According to Fuster, steps could include special financial support to local weapons’ manufacturers, the volume of which, however, has not been disclosed. Fuster confirmed that Spain’s military budget for 2020-2021 will not be changed due to negative economic consequences of the pandemic, and there will be no major changes in the implementation of existing state programs in the field of defence.  

Fuster believes that the current financial crisis could become “a catalyst for the implementation of new opportunities” in the defense and aerospace industries […] both at the micro and macro levels.”

POLAND 
In the meantime, Poland is another NATO member from the EU region to have announced plans for further increases of its military budget in years to come. 

According to some local media reports, implementation of these plans will be part of the “Plan for technical modernization of the Polish armed forces for 2021-2035”, which was approved by the Polish government at the end of 2019. 

As  Polish Minister of Defence Mariusz Blaszczak recently stated, investments in the implementation of these plans is estimated at PLN 522 billion (US$133 billion). 

Rearmament of the Polish Air Force is a priority of the newly approved program. This will accelerate implementation of the Harpia project launched in November 2017, and involves the purchases of low-visibility fifth-generation F-35A Lightning II fighters designed by Lockheed Martin to replace the outdated MiG-29 multi-role fighters and Su-22 fighters of Soviet origin. 

The development of low-visibility UAVs with artificial intelligence and ability to operate in conjunction with manned fighters is another priority for this budget. 

Finally, as part of the Obserwator program, which involves the creation of multi-level and integrated reconnaissance system, the Polish Ministry of Defence plans to accelerate purchases of satellites, microsatellites, reconnaissance aircraft and a range of drones.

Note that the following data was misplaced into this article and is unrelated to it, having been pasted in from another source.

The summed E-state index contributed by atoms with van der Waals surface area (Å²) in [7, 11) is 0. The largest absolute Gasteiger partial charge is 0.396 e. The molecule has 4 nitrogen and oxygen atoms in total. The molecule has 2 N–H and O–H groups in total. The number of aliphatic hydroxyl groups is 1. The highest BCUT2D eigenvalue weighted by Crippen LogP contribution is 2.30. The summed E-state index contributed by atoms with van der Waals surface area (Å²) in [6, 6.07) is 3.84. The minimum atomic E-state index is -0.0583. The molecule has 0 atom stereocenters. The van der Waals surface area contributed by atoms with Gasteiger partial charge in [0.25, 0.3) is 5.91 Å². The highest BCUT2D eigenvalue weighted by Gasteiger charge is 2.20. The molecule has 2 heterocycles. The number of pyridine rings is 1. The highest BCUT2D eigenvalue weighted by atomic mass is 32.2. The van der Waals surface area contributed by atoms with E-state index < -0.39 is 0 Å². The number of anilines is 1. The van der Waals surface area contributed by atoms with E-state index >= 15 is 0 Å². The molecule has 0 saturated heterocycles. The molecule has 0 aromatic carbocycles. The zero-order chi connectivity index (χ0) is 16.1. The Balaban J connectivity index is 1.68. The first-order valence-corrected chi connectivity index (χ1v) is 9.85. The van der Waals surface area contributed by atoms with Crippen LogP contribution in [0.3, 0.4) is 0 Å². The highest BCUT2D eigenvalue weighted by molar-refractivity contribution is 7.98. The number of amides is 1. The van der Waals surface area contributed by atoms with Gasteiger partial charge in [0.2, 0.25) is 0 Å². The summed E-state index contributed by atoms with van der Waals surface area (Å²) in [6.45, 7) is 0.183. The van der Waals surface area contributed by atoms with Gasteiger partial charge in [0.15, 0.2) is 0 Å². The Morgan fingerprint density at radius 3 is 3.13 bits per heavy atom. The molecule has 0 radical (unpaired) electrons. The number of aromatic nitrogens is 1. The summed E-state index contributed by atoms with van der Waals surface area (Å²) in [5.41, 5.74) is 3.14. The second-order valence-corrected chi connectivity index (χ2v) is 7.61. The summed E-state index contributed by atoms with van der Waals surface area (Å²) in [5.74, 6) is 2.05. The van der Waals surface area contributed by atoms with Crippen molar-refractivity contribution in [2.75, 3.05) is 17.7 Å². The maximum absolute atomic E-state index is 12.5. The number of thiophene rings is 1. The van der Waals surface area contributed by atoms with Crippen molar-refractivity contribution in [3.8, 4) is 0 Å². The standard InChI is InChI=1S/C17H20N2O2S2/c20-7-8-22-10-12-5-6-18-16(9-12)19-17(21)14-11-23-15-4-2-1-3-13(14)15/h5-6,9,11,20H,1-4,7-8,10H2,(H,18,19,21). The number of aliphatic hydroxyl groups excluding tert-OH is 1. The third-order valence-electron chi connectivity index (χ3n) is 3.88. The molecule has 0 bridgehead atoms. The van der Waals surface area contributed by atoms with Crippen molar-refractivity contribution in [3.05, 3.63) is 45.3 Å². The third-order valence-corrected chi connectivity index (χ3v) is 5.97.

OTHER CONSIDERATIONS
In contrast to these bold moves by longstanding NATO EU members, there is a possibility that the pandemic may force some of the more recently-joined states, particularly those from Eastern Europe and the former Soviet space to consider reducing their military spending this year. 

This is despite the recent calls of Jens Stoltenberg, head of NATO, to its members to increase their military spending up to 2% of their GDP as previously agreed. 

Still, some leading EU defence analysts suggest that reducing military spending will be associated with serious difficulties, as the decline in the purchasing power in the number of major weapons importers will inevitably affect producers, who will continue to call on their governments to increase subsidies in order to stay afloat. 

According to some Russian military analysts, the effects of the pandemic will affect the plans of many countries in Latin America, Africa, parts of Asia and the Middle East for the procurements of new weapons and combat equipment this year. That may lead to shifts in implementation for some of these programs and possibly their complete cancellation. 

Overall, it seems the pandemic and its consequences will result in a shift towards strengthening national rather than collective security for many NATO members. 

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Eugene Gerden is an international writer specializing in global military and defence industries.
© FrontLine 2020